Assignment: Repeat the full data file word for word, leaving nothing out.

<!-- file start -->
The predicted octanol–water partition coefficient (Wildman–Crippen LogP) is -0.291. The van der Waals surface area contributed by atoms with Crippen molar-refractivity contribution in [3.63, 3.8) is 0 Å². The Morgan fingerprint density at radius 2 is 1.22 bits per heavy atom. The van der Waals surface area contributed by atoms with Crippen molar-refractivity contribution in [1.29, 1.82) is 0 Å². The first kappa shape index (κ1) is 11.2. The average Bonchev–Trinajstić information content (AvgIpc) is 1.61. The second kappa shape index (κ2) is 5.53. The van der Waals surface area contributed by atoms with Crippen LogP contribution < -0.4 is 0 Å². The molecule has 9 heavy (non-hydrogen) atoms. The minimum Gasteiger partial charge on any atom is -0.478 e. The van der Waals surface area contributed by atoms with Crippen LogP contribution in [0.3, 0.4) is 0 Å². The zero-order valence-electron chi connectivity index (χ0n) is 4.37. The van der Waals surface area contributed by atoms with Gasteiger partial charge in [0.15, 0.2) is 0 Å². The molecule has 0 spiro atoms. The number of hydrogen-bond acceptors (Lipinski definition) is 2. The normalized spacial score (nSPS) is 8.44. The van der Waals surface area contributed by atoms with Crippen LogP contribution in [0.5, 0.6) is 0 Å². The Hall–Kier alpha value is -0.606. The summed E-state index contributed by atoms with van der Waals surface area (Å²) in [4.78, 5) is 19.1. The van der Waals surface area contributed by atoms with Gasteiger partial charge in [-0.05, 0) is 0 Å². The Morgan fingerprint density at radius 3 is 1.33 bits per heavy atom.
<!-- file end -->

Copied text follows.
The predicted octanol–water partition coefficient (Wildman–Crippen LogP) is -0.291. The van der Waals surface area contributed by atoms with Crippen molar-refractivity contribution in [3.63, 3.8) is 0 Å². The Morgan fingerprint density at radius 2 is 1.22 bits per heavy atom. The van der Waals surface area contributed by atoms with Crippen molar-refractivity contribution in [1.29, 1.82) is 0 Å². The first kappa shape index (κ1) is 11.2. The average Bonchev–Trinajstić information content (AvgIpc) is 1.61. The second kappa shape index (κ2) is 5.53. The van der Waals surface area contributed by atoms with Crippen LogP contribution < -0.4 is 0 Å². The molecule has 9 heavy (non-hydrogen) atoms. The minimum Gasteiger partial charge on any atom is -0.478 e. The van der Waals surface area contributed by atoms with Crippen LogP contribution in [0.3, 0.4) is 0 Å². The zero-order valence-electron chi connectivity index (χ0n) is 4.37. The van der Waals surface area contributed by atoms with Gasteiger partial charge in [0.15, 0.2) is 0 Å². The molecule has 0 spiro atoms. The number of hydrogen-bond acceptors (Lipinski definition) is 2. The normalized spacial score (nSPS) is 8.44. The van der Waals surface area contributed by atoms with Crippen LogP contribution in [0.5, 0.6) is 0 Å². The Hall–Kier alpha value is -0.606. The summed E-state index contributed by atoms with van der Waals surface area (Å²) in [4.78, 5) is 19.1. The van der Waals surface area contributed by atoms with Gasteiger partial charge in [-0.05, 0) is 0 Å². The Morgan fingerprint density at radius 3 is 1.33 bits per heavy atom.